Celiac Disease (CD) is an autoimmune disorder that causes inflammation and damage to the lining of the small intestine. When a child with CD eats gluten, which is most often found in wheat, rye and oats, his or her immune system reacts. The reaction creates damage to the lining of the intestine and prevents it from properly absorbing nutrients. As a result, children suffering from CD may also become malnourished despite the quantity or quality of food they eat. Symptoms of CD are not the same for every sufferer and can include abdominal pain, bloating, gas, diarrhea or constipation, nausea and vomiting.
CD can affect anyone regardless age, race, or gender; however, it affects children, Caucasians and people of European descent more than others. There are a number of characteristics identified as CD risk factors by Dr. Benjamin Lebwohl, along with a group of researchers at the Celiac Disease Center at Columbia University in New York. The Journal of Clinical Gastroenterology and Hepatology recently published their findings, “The Unfolding Story of Celiac Disease Risk Factors.”
Genetics and Other Autoimmune Disorders
CD is genetically based. If you have a close relative with CD, such as a parent, sibling, grandparent, aunt or uncle, you are also at risk for developing the condition.
In addition to familial factors, genetic markers can identify children most at risk for developing CD. About 90 percent of people diagnosed with CD have the genetic marker HLA-DR3-DQ2. The majority of the remainder have the genetic marker HLA-DR4-DQ8. These are not the only celiac markers, but are the main two. The more markers a child has, the more at risk he or she is for developing CD.
Children suffering from other autoimmune disorders, such as Lupus, thyroid disease or Type 1 Diabetes, are also likely to suffer from CD.
Certain Infections, Antibacterial Medications and Hygiene Hypothesis
Certain infections, such as rotavirus and campylobacter, have been associated with increased risk for developing CD. But since these particular bacterial viruses do not currently occur at a high rate, scientists have focused on the association between decreased exposure to bacteria and increased incidence of CD. In other words, the fact that households have antibacterial soaps and antiseptics readily available may be contributing to children developing CD and other allergic illnesses. The take away? Let your kids get a bit dirty.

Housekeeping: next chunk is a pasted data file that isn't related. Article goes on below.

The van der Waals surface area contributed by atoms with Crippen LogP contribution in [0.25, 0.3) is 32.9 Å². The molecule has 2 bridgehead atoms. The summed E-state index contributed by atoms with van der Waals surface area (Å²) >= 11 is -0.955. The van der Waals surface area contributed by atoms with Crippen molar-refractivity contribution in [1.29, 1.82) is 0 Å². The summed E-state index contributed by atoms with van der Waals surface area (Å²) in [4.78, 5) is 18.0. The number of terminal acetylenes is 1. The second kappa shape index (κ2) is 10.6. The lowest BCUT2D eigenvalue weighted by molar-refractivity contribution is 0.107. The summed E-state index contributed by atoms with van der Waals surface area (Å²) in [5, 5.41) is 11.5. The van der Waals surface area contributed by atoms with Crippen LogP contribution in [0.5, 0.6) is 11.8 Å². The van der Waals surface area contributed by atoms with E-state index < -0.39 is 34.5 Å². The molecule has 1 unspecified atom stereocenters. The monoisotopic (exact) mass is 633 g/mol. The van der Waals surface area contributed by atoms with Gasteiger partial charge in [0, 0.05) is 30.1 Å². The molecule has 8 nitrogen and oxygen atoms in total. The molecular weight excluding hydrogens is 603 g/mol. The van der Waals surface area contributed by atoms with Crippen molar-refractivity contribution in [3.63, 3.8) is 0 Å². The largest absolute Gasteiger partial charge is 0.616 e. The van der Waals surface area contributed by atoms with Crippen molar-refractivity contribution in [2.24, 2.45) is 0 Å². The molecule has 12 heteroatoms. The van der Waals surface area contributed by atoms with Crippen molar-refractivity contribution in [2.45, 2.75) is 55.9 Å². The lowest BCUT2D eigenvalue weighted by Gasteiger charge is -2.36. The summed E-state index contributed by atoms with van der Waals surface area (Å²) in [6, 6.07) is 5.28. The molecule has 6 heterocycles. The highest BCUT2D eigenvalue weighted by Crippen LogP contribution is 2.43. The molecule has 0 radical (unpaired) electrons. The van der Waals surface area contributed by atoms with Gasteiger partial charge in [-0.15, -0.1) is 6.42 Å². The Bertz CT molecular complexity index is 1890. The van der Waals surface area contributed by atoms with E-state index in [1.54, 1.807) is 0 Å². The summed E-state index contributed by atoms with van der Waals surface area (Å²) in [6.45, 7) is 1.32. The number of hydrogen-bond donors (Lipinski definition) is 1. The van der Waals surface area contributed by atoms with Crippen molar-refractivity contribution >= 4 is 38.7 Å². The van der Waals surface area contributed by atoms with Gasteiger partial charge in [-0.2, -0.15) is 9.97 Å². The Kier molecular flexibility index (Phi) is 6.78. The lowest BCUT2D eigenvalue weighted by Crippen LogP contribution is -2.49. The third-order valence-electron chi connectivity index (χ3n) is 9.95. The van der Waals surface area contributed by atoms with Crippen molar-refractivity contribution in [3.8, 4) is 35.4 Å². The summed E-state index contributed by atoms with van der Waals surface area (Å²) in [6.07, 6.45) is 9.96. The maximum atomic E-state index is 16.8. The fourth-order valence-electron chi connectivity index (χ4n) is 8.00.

The same is true of antibiotic use. Certain antibacterial medications, including antibiotics, and proton pump inhibitors (generally used for acid reflux such as Prilosec or Prevacid) have been associated with increased risk for developing CD.
Infants born via elective cesarean section may be at higher risk for CD. During vaginal childbirth, and where cesarean occurs after initial contact with the birth canal, infants are exposed to microbes that affect the bacterial framework of their intestinal tract. In theory, the change in the bacterial framework decreases the risk of CD in infants delivered via the birth canal.
Good bacteria and bad bacteria may not be in balance in those delivered via elective cesarean. Low levels of the probiotic (good bacteria) “bifidobacterium” have been detected in the digestive tracts of people suffering from CD. However, no in-depth studies have been conducted evaluating probiotics and CD.
Infant Feeding Practices and Maternal Iron Supplementation
Scientists discovered two CD epidemics in the 20th century. Both showed evidence that when the incidence of breast-feeding declined, the rates of CD rose. And at the time of each epidemic, the levels of gluten in formula were also high. The belief was that infants who were weaned early, or not breast-fed at all, received formula that contained gluten. Further investigation established that it was not necessarily breast-feeding that was most associated with the development of CD, but the timing of gluten introduction to children that is essential to establishing risk. Apparently, if gluten-free formula is available, it’s a better option to prevent premature introduction of gluten to infants.
Additionally, infants whose mothers took iron supplements during pregnancy appear to be at higher risk for CD than those who did not. Studies show excess iron may lead to immunodeficiencies in infants. However, they have not established that exposure while in the womb has consequences after birth; excess iron may be associated with, but not the cause of, CD. More studies are needed to determine the connection, if one exists, between iron supplementation and CD. So don’t stop the supplements just yet, unless advised by your physician.
Being at risk for CD does not mean your child definitely has or will ever develop the disease. It simply means he or she is more at risk than others are. Studies have shown there are generally three steps to developing CD: having one of the genetic markers, ingesting gluten and an environmental factor, which has not yet been identified.
If your child has been diagnosed with CD and experienced gastrointestinal damage, following a gluten free diet for three to six months can repair the damage. Living gluten free can help prevent any further damage to your child’s digestive system.